In a local model, the idea is based on transitivity nature of reputation, although under conditions in this model trust is personal and varies from node to node, but in any case a node didn’t have any information regarding a new trustee, it can rely on closed trusted nodes experience. If someone doesn’t have any information regarding someone else usually his/her trusts to his friends and relatives more than unknown people or sources. According to small world hypothesis, there would be a path from trustor to trustee through chain of trusted close friends [3, 23].

In the following, some of the reputation calculation models are reviewed:

Subtraction or ratings average One of the simplest ways of reputation calculation is the subtraction of aggregation of positive and negative ratings given by users. These methods are also known as simple summation and average methods. The advantage of this method is its simplicity, but it also suffers from imperfect reflection of user’s opinion regarding a particular member or information resource due to its primitive mathematics [19]. An advanced version of this method is calculation of average of ratings or weighted average of ratings based on certain factors each with a weight assigned to them [1].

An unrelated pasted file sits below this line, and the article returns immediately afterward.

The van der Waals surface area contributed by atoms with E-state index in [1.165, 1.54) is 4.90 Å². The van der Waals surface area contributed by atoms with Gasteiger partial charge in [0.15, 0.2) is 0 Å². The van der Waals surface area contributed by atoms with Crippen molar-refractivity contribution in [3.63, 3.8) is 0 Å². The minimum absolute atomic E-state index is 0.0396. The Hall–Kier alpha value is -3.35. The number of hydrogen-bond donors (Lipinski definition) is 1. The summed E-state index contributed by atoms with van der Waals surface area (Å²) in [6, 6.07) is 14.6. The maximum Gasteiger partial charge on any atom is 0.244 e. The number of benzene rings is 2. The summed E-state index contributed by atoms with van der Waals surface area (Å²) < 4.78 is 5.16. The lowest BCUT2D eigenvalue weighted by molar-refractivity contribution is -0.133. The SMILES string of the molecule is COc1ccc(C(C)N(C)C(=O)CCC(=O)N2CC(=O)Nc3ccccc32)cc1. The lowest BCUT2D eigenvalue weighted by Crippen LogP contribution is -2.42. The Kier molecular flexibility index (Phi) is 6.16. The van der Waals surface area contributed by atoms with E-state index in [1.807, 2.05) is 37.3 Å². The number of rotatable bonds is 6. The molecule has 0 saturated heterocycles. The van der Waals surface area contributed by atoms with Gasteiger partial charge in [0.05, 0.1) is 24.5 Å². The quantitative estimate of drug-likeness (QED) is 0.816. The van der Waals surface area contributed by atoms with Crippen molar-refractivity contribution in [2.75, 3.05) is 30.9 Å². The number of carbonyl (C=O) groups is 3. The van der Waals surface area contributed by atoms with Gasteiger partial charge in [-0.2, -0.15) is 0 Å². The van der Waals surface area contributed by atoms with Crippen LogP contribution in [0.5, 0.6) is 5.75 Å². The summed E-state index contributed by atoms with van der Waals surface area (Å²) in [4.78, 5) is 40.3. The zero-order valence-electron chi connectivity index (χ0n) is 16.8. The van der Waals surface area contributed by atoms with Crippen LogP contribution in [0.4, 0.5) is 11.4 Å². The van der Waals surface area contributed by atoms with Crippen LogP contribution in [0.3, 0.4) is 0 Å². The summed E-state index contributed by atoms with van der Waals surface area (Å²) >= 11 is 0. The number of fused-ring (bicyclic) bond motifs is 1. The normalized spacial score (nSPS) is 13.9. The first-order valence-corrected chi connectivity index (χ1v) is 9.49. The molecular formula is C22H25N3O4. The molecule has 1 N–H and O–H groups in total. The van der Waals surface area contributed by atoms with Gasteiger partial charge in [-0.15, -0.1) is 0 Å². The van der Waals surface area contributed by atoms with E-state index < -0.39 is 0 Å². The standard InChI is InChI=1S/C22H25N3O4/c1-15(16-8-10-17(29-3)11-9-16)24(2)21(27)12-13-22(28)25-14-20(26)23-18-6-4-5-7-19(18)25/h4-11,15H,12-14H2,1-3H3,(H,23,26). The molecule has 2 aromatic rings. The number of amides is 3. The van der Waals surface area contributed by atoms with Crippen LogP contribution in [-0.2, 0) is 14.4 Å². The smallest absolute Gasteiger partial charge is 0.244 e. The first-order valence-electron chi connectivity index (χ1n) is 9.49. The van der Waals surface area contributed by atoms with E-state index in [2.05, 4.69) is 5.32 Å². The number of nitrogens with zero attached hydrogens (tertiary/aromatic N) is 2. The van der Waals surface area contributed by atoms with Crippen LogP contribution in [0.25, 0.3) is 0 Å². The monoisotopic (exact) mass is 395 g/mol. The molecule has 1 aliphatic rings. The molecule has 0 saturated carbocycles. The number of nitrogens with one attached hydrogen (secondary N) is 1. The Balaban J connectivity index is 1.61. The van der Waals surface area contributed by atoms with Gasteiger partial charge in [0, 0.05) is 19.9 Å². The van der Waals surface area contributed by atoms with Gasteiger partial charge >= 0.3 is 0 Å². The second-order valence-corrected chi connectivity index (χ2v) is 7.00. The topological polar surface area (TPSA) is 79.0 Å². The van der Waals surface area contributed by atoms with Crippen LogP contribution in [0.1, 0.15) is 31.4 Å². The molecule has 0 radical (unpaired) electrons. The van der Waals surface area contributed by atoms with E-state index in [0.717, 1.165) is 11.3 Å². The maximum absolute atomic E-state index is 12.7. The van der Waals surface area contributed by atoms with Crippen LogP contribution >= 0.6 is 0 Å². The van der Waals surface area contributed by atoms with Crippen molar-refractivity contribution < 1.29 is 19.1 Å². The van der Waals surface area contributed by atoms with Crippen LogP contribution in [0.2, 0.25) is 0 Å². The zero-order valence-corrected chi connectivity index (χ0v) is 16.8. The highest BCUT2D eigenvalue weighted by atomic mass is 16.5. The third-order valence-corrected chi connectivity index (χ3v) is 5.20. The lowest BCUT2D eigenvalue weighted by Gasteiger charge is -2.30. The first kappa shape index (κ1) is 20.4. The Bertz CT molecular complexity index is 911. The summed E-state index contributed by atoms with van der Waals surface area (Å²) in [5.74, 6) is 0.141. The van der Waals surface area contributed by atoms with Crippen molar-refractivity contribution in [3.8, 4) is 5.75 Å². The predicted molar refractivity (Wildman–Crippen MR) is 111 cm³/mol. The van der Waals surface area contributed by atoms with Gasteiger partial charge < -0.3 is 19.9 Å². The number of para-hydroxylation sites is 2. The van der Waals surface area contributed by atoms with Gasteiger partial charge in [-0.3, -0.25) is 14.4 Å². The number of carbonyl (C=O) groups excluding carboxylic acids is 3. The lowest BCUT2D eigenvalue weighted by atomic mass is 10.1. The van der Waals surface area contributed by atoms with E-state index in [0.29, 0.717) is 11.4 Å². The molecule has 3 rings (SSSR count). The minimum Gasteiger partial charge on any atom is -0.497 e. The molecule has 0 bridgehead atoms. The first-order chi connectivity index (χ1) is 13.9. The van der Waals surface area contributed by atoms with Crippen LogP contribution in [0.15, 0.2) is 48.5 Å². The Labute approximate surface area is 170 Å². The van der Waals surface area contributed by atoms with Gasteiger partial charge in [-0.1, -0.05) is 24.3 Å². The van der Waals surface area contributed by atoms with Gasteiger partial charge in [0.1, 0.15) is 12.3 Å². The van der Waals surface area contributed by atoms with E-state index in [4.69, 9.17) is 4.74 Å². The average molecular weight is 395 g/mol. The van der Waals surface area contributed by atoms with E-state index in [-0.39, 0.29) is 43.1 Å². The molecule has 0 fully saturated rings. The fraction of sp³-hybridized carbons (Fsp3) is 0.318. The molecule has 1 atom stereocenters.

Bayesian model This model gets positive and negative ratings and using probability density function (PDF) tries to update the trust scores. New scores are calculated using previous scores and new ratings. This method can be advantageous because of its theoretical bases, but also has the disadvantage of being so complex for to understand it [1]. Formula utilized to calculate interaction based trust during exploratory stage is:

$$Tinter(A,B) = \frac {\text{number of correct replies}} {\text{total number of replies}}$$

Opinion model In this method, it is suggested to use belief as a representative for reputation. Here, there are only two possible conditions: If agents are trustworthy or not (A,Ac), and the trustworthiness of an agent T(A) would be calculated through subtraction of accumulation of beliefs (M(A), M(Ac)).

$${\text{T}}\left( {\text{A}} \right) = {\text{M}}\left( {\text{A}} \right)-{\text{M}}\left( {{\text{A}}^{\text{c}} } \right)$$

where M(A) & M(Ac) \(\in\) [0, 1] and T(A) \(\in\) [− 1, 1].

Because opinions can also be mapped into Beta PDFs and hence the opratores are the same as bayesian method, therefore this model can be named both opinion- and bayesian-based [3].